Thursday, July 22, 2010

Ending the Gaza Blockade Might Help Israel as Much as Gaza

by Ivan Eland

Independent Institute
July 21, 2010

In the wake of Israel’s botched attack on a Turkish ship bringing relief to Gazans from Israel’s (and Egypt’s) economic blockade of Gaza, the Israelis have responded to intensely negative world opinion by relaxing the blockade. That move may help Israel as much as Gazans. Ending the counterproductive economic embargo and blockade would help both parties even more.

Israel is now letting more goods flow into Gaza, but the blockade was surprisingly porous to begin with. When economic sanctions (prohibitions on imports, exports, financial transactions, or movements of people) are imposed, the economic pain often dissipates over time because prices get bid up, thus creating big profits for smuggling. However, when such sanctions are enforced physically with a naval blockade and border closings (a land blockade), one would expect less attenuation of pain over time.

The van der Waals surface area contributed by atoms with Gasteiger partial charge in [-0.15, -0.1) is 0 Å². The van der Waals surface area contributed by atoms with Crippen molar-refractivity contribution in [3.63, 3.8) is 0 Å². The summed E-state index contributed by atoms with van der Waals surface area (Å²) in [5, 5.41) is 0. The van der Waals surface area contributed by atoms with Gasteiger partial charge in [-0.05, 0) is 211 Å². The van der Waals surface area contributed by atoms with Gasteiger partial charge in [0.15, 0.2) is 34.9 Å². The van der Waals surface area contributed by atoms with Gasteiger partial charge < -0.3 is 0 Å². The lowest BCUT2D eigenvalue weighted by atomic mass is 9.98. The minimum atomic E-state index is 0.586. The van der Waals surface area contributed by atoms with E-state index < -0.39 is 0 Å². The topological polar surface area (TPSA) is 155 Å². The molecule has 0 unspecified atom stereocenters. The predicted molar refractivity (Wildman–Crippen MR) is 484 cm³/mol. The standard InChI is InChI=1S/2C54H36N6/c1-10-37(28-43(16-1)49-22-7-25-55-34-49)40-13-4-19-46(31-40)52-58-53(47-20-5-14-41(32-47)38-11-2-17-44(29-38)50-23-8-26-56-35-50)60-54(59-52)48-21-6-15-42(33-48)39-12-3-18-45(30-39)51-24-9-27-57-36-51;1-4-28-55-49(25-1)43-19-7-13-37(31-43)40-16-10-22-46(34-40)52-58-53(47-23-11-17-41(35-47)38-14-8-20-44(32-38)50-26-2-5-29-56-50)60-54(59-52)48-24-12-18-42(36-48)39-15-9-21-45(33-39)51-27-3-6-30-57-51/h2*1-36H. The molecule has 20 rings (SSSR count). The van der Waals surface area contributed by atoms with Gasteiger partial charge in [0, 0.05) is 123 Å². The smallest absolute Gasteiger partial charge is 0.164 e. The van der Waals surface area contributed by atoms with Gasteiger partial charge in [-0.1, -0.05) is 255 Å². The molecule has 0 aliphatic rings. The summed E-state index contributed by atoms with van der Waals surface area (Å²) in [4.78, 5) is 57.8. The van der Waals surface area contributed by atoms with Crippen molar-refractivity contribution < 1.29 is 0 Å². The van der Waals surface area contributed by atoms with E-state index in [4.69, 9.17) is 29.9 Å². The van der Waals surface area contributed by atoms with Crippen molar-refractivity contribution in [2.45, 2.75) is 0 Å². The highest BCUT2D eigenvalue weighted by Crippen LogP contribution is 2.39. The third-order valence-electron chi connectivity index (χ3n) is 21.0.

Yet even when the full Israeli and Egyptian blockade—imposed in 2007 to cause pain among the Gazan population to prompt them to turn against their government, run by the militant group Hamas—was enforced, many goods were still available in Gaza. They were somehow brought surreptitiously across borders or sent through underground smuggling tunnels across the Gazan-Egyptian frontier. Where there is a profit-induced will, there is a way.